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Alfred Luther Beattie (1852-1920), typically referred to as A. L. Beattie, was a pioneering locomotive engineer. Although not born in New Zealandmarker, he gained fame as the Chief Mechanical Engineer of the New Zealand Railways Department (NZR) between 1900 and 1913. During this time, Beattie designed the Q class, the first original 4-6-2 steam locomotive class in the world, and he was also one of the earliest people to utilise other wheel arrangements.

Early life

Born in 1852, Beattie had immigrated to New Zealandmarker, then a British colony, by his early twenties. Very little is known about his life before joining NZR in 1876. In February 1897, Beattie was given the position of Locomotive Engineer at Addington Workshopsmarker in Christchurchmarker. Unlike in some countries, where "locomotive engineer" is the title of regular train drivers, the title in New Zealand referred to a specific position that oversaw the design and construction of new steam locomotives and the maintenance and enhancement of existing locomotives.

Career as Chief Mechanical Engineer

In April 1900, the previous Chief Mechanical Engineer, Thomas Forth Rotherham, left NZR to work for the Western Australian Government Railways and was succeeded by A. L. Beattie. When Beattie was appointed to the position, the title was "Locomotive Superintendent", but it was restyled as Chief Mechanical Engineer early in his term, between July 1901 and April 1902. During his time in the role, Beattie designed a number of innovative and original locomotives. He retired after holding the position for thirteen years and was succeeded by Henry Hughlings Jackson on 13 October 1913.

The Q class

Beattie was almost instantly faced with a problem upon appointment as Chief Mechanical Engineer: New Zealand's railway network was expanding, traffic volumes were growing, faster speeds were required, and accordingly, a more powerful type of locomotive was required. Furthermore, although this new class was to haul the heaviest and fastest expresses, it was to burn low grade lignite coal from Canterburymarker and Otago. Baldwin Locomotive Worksmarker recommended a camelback design to solve the problem, but Beattie conceived the idea of an enhanced 4-6-0 UB class locomotive with a two-wheel trailing truck to support a wide Wootten firebox. This created a 4-6-2 wheel arrangement under Whyte notation, and an order was placed with Baldwin for thirteen locomotives to Beattie's specifications in 1901. These locomotives became the Q class, and the first entered service on 24 December 1901 after being shipped across the Pacific Oceanmarker. This voyage led to the 4-6-2 arrangement being nicknamed the Pacific type, and it became a popular arrangement worldwide.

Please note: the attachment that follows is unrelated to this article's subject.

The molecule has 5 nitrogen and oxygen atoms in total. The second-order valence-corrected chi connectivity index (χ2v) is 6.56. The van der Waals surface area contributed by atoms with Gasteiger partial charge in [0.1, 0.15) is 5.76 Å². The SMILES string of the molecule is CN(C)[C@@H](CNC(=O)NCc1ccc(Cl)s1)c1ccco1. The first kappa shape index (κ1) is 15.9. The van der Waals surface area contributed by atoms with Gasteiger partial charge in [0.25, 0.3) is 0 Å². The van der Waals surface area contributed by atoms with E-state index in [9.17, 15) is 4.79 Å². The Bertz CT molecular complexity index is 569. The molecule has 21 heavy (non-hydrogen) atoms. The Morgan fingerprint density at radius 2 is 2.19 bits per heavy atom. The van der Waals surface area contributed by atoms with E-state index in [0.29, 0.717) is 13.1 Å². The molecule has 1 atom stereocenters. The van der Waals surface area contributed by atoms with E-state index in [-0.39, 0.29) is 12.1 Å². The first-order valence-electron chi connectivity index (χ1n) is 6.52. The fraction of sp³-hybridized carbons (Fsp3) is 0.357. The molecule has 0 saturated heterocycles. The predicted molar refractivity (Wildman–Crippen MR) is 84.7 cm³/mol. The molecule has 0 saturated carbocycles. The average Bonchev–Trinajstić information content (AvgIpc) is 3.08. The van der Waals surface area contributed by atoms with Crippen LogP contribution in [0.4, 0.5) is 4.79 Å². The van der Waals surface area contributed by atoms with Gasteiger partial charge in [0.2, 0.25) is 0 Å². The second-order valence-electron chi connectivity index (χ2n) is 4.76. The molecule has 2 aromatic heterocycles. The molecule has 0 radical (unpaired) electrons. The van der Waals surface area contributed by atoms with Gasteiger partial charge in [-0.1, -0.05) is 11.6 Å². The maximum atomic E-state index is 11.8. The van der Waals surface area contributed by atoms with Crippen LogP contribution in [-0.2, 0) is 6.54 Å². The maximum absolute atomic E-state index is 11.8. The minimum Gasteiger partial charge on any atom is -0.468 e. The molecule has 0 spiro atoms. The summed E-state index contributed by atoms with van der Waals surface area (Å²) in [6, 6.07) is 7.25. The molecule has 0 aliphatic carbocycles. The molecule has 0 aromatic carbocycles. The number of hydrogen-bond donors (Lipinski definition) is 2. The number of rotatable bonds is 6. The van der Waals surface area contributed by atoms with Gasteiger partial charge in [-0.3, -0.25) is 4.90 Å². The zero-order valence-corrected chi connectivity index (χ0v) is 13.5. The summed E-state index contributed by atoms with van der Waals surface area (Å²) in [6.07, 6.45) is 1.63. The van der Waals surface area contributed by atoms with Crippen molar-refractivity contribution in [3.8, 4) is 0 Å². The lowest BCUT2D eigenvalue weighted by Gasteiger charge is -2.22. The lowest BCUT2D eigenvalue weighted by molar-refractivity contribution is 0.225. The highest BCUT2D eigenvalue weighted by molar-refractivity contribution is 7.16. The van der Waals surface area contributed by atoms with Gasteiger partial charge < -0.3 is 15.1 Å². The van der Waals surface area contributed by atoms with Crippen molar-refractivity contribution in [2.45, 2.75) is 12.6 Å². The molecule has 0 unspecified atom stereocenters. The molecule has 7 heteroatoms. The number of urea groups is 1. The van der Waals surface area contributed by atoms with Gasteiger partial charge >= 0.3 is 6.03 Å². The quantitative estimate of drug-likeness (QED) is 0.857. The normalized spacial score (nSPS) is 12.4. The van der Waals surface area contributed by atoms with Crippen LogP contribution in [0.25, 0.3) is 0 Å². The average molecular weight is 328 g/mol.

The A class

Described as the "triumph of Beattie's term in office", the A class was designed in 1905 for service on the Main South Line and the nearly-completed North Island Main Trunk Railway. It was a further development of the Q class and earlier 4-6-0 designs such as the U class, seeking to rectify faults with those designs and improve efficiency and hauling power. Beattie created the initial design before passing it on to Chief Draughtsman G. A. Pearson to complete, and when the first members of the A class entered service in 1906, they were considered to be the country's most handsome locomotives.

The X class

After pioneering the Pacific wheel arrangement, Beattie went on to pioneer the 4-8-2 Mountain type. The A class locomotives were not sufficiently powerful to tackle the steep grades on the North Island Main Trunk, and Beattie's solution was the 4-8-2 X class. Designed in 1908 for the opening of the Trunk, the first of eighteen Xs entered service on 9 January 1909, and they were some of the largest and most powerful locomotives in New Zealand.

Other locomotives

Beattie introduced a number of other classes during his term, though none so notable as the Q, A, and X classes. These included tank locomotives such as 1903's WF class, 1910's WG class, and 1913's WW class. Beattie was also one of, if not the first to employ the 4-6-4T arrangement - the 1902 conversions of three B class locomotives into the WE class and the WG and WW are some of the earliest examples in the world of the 4-6-4T arrangement.

References


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